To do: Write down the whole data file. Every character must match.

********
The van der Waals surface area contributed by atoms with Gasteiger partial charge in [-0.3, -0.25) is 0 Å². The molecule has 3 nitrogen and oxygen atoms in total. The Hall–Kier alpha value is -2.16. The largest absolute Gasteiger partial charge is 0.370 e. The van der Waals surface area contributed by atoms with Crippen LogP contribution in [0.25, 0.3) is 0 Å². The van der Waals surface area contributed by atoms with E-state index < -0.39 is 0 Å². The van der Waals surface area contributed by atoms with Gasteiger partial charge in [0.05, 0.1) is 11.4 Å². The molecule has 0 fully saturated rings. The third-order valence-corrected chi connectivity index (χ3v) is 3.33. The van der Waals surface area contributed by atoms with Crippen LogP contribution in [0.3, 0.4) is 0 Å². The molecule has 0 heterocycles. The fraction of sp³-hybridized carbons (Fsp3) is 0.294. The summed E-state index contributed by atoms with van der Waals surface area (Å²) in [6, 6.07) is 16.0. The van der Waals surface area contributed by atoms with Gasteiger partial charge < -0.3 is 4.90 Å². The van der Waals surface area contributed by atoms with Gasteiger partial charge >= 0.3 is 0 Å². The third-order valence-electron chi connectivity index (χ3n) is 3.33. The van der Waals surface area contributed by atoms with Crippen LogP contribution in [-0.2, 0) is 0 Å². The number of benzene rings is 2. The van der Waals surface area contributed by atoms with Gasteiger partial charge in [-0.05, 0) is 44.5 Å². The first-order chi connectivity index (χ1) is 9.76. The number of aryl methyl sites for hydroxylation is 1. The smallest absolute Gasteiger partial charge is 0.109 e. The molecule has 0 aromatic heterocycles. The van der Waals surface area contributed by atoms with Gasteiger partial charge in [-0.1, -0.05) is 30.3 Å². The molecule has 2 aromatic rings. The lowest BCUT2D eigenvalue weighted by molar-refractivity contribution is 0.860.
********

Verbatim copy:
The van der Waals surface area contributed by atoms with Gasteiger partial charge in [-0.3, -0.25) is 0 Å². The molecule has 3 nitrogen and oxygen atoms in total. The Hall–Kier alpha value is -2.16. The largest absolute Gasteiger partial charge is 0.370 e. The van der Waals surface area contributed by atoms with Crippen LogP contribution in [0.25, 0.3) is 0 Å². The van der Waals surface area contributed by atoms with E-state index < -0.39 is 0 Å². The van der Waals surface area contributed by atoms with Gasteiger partial charge in [0.05, 0.1) is 11.4 Å². The molecule has 0 fully saturated rings. The third-order valence-corrected chi connectivity index (χ3v) is 3.33. The van der Waals surface area contributed by atoms with Crippen LogP contribution in [0.3, 0.4) is 0 Å². The molecule has 0 heterocycles. The fraction of sp³-hybridized carbons (Fsp3) is 0.294. The summed E-state index contributed by atoms with van der Waals surface area (Å²) in [6, 6.07) is 16.0. The van der Waals surface area contributed by atoms with Gasteiger partial charge < -0.3 is 4.90 Å². The van der Waals surface area contributed by atoms with Gasteiger partial charge >= 0.3 is 0 Å². The third-order valence-electron chi connectivity index (χ3n) is 3.33. The van der Waals surface area contributed by atoms with Crippen LogP contribution in [-0.2, 0) is 0 Å². The number of benzene rings is 2. The van der Waals surface area contributed by atoms with Gasteiger partial charge in [-0.05, 0) is 44.5 Å². The first-order chi connectivity index (χ1) is 9.76. The number of aryl methyl sites for hydroxylation is 1. The smallest absolute Gasteiger partial charge is 0.109 e. The molecule has 0 aromatic heterocycles. The van der Waals surface area contributed by atoms with Gasteiger partial charge in [-0.1, -0.05) is 30.3 Å². The molecule has 2 aromatic rings. The lowest BCUT2D eigenvalue weighted by molar-refractivity contribution is 0.860.